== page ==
It’s bad enough that the religious right has completely shifted the playing field in the United States, but it’s even worse that the shift goes largely unnoticed. What was once fringe is now seen in the mainstream, and few seem to take notice. Jones was one of those fringe figures, but Jindal is not. Draw an analogy between the two if you wish, but don’t take it too far: It’s not inconceivable that Jindal could be taking an oath of office on January 20, 2017, and if it happens nobody will be confusing him for Bob Jones. (And those who think it’s inconceivable should bear in mind that many thought Reagan could never be elected either.)

With this in mind, seculars would be wise to consider how the “religious freedom” argument has risen in prominence. It started with passage of the Religious Freedom Restoration Act (RFRA) in 1994, a law that was pushed by the religious right and religious liberals alike with few realizing that it would give religion a new level of privilege in American public life. Under RFRA, generally speaking, any federal law or action that imposes on religion is subjected to strict scrutiny, meaning the imposing activity will usually be struck down. (Many states now have state RFRA statutes that apply to state laws as well.)

Importantly, this strict-scrutiny standard applies even to laws that were not passed for the purpose of imposing on religion. Before RFRA, if a law was “neutral and of general applicability,” it would be upheld even if it incidentally imposed on an individual’s religious beliefs or practices. See: Employment Division v. Smith, 494 U.S. 872 (1990). A law could be struck down if it was passed for the purpose of favoring (or disfavoring) a religion (see Church of Lukumi v. Hialeah, 508 U.S. 520 (1992)), but a truly neutral law – such as one setting forth the terms of health insurance coverage, for example, or prohibiting discrimination based on sexual orientation – would normally be upheld under the pre-RFRA standard.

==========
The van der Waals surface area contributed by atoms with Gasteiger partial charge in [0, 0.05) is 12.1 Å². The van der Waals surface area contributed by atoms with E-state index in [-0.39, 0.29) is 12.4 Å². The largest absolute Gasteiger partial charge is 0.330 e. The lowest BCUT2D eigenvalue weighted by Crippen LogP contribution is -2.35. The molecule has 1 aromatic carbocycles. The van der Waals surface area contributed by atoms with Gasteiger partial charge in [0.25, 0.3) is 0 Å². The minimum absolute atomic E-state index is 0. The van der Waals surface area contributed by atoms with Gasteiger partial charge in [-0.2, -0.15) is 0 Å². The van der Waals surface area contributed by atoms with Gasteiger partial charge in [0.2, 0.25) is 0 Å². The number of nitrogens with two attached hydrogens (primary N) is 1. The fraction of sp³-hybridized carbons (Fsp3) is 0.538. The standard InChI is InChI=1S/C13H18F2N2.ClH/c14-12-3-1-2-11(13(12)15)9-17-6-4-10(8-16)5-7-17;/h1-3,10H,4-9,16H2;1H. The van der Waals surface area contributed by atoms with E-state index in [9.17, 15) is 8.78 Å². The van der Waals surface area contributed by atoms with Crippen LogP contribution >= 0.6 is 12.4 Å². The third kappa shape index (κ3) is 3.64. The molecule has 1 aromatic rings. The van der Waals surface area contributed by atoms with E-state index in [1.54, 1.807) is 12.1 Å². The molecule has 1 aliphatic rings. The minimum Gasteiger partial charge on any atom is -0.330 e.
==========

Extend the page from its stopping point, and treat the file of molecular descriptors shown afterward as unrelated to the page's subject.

Keeping in mind that RFRA was passed in 1994, when the Christian right was on the rise and the secular movement as we know it today was still a decade away, we can see how the playing field was being redefined in the absence of secular activism. Because of RFRA, religion now has such an exalted position in society that it can void laws that incidentally impose on it. This is far beyond the historical constitutional standard. (And keep in mind RFRA is just a statute – the constitutional standard of religious freedom under Smith, supra., has not changed.)

As such, if today’s seculars are considering long-term goals, one such goal surely must be to repeal RFRA. If that is ever going to happen, thereby returning religious freedom is its proper constitutional position, seculars must first build momentum through increased visibility and vocal demands for equality and fair treatment. By doing so, we will be in a better position to explain how RFRA is not about freedom at all, but privileging. When we reach that point as a movement, comparisons of Jindal to Jones will be much more valid.